I have an issue with sugar

I don’t like sugar. I don’t like that sugar is a leading factor for obesity and diabetes. I don’t like that people don’t watch their sugar intake or understand its damaging effects. I don’t like that fake sugars are seen as better alternatives when they are equally as bad. I don’t like that sugar is so addictive. I don’t like that our own government subsidizes sugar growers. I don’t like that our own government does not require % listings on food labeling for sugar in foods when it does for all other ingredients.

That’s a lot of dislike and why I have a major issue with sugar. Not the naturally occurring sugars found in fresh fruit, I am referring to added sugars. It’s everywhere, many people are not worried about it and seems to be linked to so many of our nations medical and weight problems. There are over 60 names for sugar added to food (I listed just a few at the bottom of this post). The government does not require the food label to state how much of the sugar per serving is added vs natural. So you need to know the names of those added to understand how much you are getting.nutrition facts

The American Heart Association (AHA) recommends that on a daily basis no more than 9 teaspoons (38 grams) should be consumed for men and 6 teaspoons (25 grams) for women. The range issued for kids is hard to narrow since it depends on their age but typically they agree that children should not consume more than 3-6 teaspoons (12-15 grams) per day. So based on these numbers, that is not a lot of sugar to take in.

You don’t even have to eat junk food to reach your daily sugar totals. I find that most added sugars can be found in popular breakfast choices. Especially when they are flavored. Quaker Steel Cut Oatmeal packages 13-19 grams (3rd ingredient listed) vs 1 gram in the plain Steel Cut Oatmeal. Special K Red Berries is 9 grams vs regular Special K cereal has 4 grams (3rd ingredient listed on both). Typical bagel with nothing on it has 6 grams of sugar. Add a flavored smear and you add 5 grams of sugar per 2 tbsp. Plain nonfat Chobani yogurt has 4 sugars which are naturally occurring, but opt for the Chobani Coconut and you are up to 13 grams of sugar. Flavored varieties over plain always have more sugars.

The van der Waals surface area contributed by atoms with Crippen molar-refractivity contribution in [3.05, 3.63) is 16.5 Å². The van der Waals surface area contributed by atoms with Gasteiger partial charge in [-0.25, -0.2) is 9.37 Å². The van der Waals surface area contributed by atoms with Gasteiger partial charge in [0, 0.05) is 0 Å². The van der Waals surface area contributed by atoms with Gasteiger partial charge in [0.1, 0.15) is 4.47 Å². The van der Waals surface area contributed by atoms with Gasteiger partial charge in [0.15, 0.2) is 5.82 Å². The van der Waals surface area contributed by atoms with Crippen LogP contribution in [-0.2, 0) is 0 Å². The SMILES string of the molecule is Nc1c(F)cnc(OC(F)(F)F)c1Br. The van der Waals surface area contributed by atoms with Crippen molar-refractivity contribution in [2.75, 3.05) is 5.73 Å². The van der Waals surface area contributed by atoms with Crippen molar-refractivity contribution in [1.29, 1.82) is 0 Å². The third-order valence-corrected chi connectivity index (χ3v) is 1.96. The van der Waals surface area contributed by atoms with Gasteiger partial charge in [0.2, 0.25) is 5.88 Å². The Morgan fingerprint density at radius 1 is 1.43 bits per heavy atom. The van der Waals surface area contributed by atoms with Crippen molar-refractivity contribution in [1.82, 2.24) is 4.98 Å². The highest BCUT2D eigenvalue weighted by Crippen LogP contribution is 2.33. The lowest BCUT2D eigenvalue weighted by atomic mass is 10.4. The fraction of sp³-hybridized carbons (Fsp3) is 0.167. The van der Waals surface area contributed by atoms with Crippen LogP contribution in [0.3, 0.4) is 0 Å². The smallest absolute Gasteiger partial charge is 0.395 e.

Sugar needs to be reduces in all diets. One way to do this is to limit packaged foods used in meals and move to fresh foods. Naturally occurring sugars are fine when consumed in their natural state. So opt for strawberries or apples and nuts vs. a breakfast bar. Or try slow cooked version of steel cut oats and add fresh blue berries for sweetness. Great site for low sugar, natural food recipes is www.mindbodygreen.com

My preference is go cold turkey. I think it’s better to just cut it all out and go through the withdrawals and feel better in a shorter window of time vs going slow. But you have to know your personality and your level of tolerance. So if you need to start slow then start with one meal a day and each week make small changes until you can incorporate more fresh items. Eliminating packaged foods is ultimately your goal. Preferring fresh options. Quality over speed. It may take you a little longer to prepare but your longevity and quality of life are worth every minute.

 

Here are just a few names for added sugar:

Dextrose, brown sugar, cane sugar, cane crystals, corn sweetener, corn syrup, corn syrup solids, crystal dextrose, molasses, high-fructose corn syrup, carbitol, disaccharides, galactose, isomalt, sorghum, sorbitol, malted barley, glucitol, erythritol, Florida crystals (seriously!), mannitol, maltodextrin, hexitol, inversol, malts, ribose rice syrup, rice malt, sucanat, sucanet, xylitol, evaporated cane juice, maltose….